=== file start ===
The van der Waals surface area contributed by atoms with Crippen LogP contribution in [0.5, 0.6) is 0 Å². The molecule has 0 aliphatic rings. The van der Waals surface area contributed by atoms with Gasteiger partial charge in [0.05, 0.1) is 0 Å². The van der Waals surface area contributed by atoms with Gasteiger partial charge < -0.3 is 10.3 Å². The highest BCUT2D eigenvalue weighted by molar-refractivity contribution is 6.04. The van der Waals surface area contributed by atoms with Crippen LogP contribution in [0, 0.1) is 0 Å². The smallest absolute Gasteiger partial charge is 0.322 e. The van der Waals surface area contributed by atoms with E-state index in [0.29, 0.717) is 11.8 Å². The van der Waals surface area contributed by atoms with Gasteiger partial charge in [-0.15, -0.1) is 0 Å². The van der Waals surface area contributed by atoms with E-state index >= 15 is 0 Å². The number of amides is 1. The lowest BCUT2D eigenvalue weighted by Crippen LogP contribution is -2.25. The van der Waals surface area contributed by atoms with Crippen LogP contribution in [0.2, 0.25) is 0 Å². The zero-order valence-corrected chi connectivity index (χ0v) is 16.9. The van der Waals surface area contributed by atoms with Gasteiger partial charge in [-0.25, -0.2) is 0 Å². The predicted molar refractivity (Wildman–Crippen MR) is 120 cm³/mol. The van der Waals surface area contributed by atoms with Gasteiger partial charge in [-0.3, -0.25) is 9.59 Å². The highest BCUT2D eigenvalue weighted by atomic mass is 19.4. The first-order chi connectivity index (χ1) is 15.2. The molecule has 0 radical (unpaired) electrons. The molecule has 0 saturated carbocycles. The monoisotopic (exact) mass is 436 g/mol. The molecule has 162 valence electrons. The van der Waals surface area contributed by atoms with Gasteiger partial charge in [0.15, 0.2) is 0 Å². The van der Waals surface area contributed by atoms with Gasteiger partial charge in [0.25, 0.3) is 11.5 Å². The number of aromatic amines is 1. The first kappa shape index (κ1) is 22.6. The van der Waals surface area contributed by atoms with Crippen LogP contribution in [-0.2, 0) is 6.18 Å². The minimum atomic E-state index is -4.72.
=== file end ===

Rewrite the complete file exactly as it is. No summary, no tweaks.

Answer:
The van der Waals surface area contributed by atoms with Crippen LogP contribution in [0.5, 0.6) is 0 Å². The molecule has 0 aliphatic rings. The van der Waals surface area contributed by atoms with Gasteiger partial charge in [0.05, 0.1) is 0 Å². The van der Waals surface area contributed by atoms with Gasteiger partial charge < -0.3 is 10.3 Å². The highest BCUT2D eigenvalue weighted by molar-refractivity contribution is 6.04. The van der Waals surface area contributed by atoms with Crippen LogP contribution in [0, 0.1) is 0 Å². The smallest absolute Gasteiger partial charge is 0.322 e. The van der Waals surface area contributed by atoms with E-state index in [0.29, 0.717) is 11.8 Å². The van der Waals surface area contributed by atoms with Gasteiger partial charge in [-0.15, -0.1) is 0 Å². The van der Waals surface area contributed by atoms with E-state index >= 15 is 0 Å². The number of amides is 1. The lowest BCUT2D eigenvalue weighted by Crippen LogP contribution is -2.25. The van der Waals surface area contributed by atoms with Crippen LogP contribution in [0.2, 0.25) is 0 Å². The zero-order valence-corrected chi connectivity index (χ0v) is 16.9. The van der Waals surface area contributed by atoms with Gasteiger partial charge in [-0.25, -0.2) is 0 Å². The predicted molar refractivity (Wildman–Crippen MR) is 120 cm³/mol. The van der Waals surface area contributed by atoms with Gasteiger partial charge in [-0.3, -0.25) is 9.59 Å². The highest BCUT2D eigenvalue weighted by atomic mass is 19.4. The first-order chi connectivity index (χ1) is 15.2. The molecule has 0 radical (unpaired) electrons. The molecule has 0 saturated carbocycles. The monoisotopic (exact) mass is 436 g/mol. The molecule has 162 valence electrons. The van der Waals surface area contributed by atoms with Gasteiger partial charge in [0.15, 0.2) is 0 Å². The van der Waals surface area contributed by atoms with Gasteiger partial charge in [0.25, 0.3) is 11.5 Å². The number of aromatic amines is 1. The first kappa shape index (κ1) is 22.6. The van der Waals surface area contributed by atoms with Crippen LogP contribution in [-0.2, 0) is 6.18 Å². The minimum atomic E-state index is -4.72.